- Exclusion criteria: people undergoing treatment for substance use or primary drug dependence (excluding nicotine) in the past 90 days; already receiving help for an alcohol use disorder; having outstanding legal issues likely to lead to imprisonment; severe physical dependency on alcohol (Leeds Dependence Questionnaire >20) or severe and complex co-existing physical or mental health problems, or at risk of high risk of self-harm or suicide; unable to speak or read English; pregnancy; alcohol counsellor having concerns about child protection issues or domestic violence.
After completing the online follow up questionnaires at three months, participants were emailed a message thanking them for their participation and asking and inviting them to take part in further research to feedback their experience of the trial, asking them to provide an email contact if they were willing to take part. We emailed those participants who indicated they were willing to take part with further details of the qualitative study and an information sheet. If they were happy like to go ahead, we contacted them by email or phone to arrange a convenient time and place to conduct the interview. Participants were given a gift voucher for £10 after the interview to thank them for their time.
All participants were given a unique number to anonymise the interviews. Participants were given a participant information sheet describing the study and its aims, explaining that the interview was confidential and not attributable to the individual participant. A consent form was completed and signed just before starting each interview. Participants were told that if they were uncomfortable answering any questions they did not have to do so, and that they could terminate the interview at any time.
The interviews took up to 1 hour and with open questions based on a topic guide. Two pilot interviews were held prior to interviewing participants to finalise the questions and ensure smooth running of the study. The conversation was audio-recorded and field notes taken e.g. of participant’s body language, facial expressions, rapport, and interviewer’s impressions. When the interview ended the audio recorder was turned off and the participant thanked for their time and help with the study. Participants were asked if they would like to receive the findings of the study when the research was complete.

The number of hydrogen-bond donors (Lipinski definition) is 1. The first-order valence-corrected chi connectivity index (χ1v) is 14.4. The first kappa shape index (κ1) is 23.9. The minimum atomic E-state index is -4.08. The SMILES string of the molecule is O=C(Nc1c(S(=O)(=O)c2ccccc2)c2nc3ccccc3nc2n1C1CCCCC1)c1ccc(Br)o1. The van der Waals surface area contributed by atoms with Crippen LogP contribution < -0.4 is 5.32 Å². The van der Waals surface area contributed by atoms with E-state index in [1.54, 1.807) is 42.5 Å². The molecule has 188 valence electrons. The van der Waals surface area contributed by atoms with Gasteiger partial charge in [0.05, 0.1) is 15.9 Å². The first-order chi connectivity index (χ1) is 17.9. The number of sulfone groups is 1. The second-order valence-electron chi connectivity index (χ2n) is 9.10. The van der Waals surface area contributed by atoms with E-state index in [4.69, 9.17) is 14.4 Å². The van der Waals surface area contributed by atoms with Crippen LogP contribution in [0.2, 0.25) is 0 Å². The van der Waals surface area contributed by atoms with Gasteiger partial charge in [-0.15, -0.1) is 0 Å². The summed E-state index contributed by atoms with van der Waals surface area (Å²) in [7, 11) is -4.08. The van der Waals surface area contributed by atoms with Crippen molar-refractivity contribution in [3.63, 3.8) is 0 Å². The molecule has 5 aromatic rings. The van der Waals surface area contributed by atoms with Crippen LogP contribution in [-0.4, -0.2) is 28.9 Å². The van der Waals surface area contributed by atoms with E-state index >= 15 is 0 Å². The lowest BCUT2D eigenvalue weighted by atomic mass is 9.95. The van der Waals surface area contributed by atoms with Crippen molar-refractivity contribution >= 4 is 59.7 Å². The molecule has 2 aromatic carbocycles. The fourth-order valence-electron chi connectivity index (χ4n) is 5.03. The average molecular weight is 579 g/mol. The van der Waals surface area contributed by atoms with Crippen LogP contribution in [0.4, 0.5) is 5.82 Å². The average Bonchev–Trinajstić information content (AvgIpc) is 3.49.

Security of trial processes
The recordings were stored digitally on university computers until professionally transcribed and were then securely deleted. Each participant was given an identification number to ensure anonymity. A transcript of the interview was emailed to each participant to check for accuracy. The participant had one week to respond and if they did not respond the transcript was assumed to be accurate and was then be used for the study. Transcripts may be kept for up to 20 years and may be used for subsequent research.
Transcripts were coded by hand, and thematic analysis was used to examine the transcripts. As these populations and subjects have not been researched previously, an iterative process was used to undertake the interviews, coding and theme generation. Thematic analysis enables new insights to inform the subject guide for subsequent interviews and earlier transcripts can be revisited throughout the process of coding and theme allocation. Themes were agreed by discussion among the research team, which includes experienced qualitative researchers.
Alcohol counsellors - main themes include:
- Enthusiasm and interest of community alcohol counsellors to take part in research for innovative treatments.
- A positive view for the role of online alcohol treatment for clients who did not want face-to-face treatment due to embarrassment/shame or who would not otherwise attend face-to-face treatment regularly due to e.g. work or child care commitments, and useful tools on the website such as drink diary. This was tempered by the impression that long-term drinkers may be unfamiliar with computers or did not have access.
- Need for senior management support for the trial, as lack of this impacted on the motivation of alcohol counsellors to recruit to the trial.
- Many service users were not eligible to take part (dependent drinkers; other complex problems or safeguarding issues (domestic violence, suicidality) which was frustrating for the counsellors when they were keen to recruit to the trial.
- Suggestions therefore that recruitment would be more successful from general practice. PIs also suggested recruitment from advertising in workplaces with high drinking culture such as law firms or bankers in the City of London.
- Some members of the alcohol counsellor team were unenthusiastic about the extra work the trial presented and struggled to adapt to the new task of recruitment, or were not confident about using computers themselves so were not confident when explaining the intervention to potential participants.
- Some members of the team were not at equipoise in recruiting – they thought some people would not manage online (without offering choice of being in the trial – paternalism) and if recruited to online would be ‘lost’ to the service.
- Some of the trial methods were confusing or onerous or introduced delays, so some participants did not receive the emails about the study, so it was difficult for them to know if someone had been randomised to the website or if had just dropped out of attending the service, required a lot of chasing up on the part of the counsellor.
- Lack of time for alcohol counsellors to undertake the data inputting and follow up of participants in addition to their every day work.
- The PIs were aware that potential participants declared strong preference to either face-to-face or website from the outset and were reluctant to take part in the study because they might not get their treatment of choice. Some said they would prefer to give participants the choice.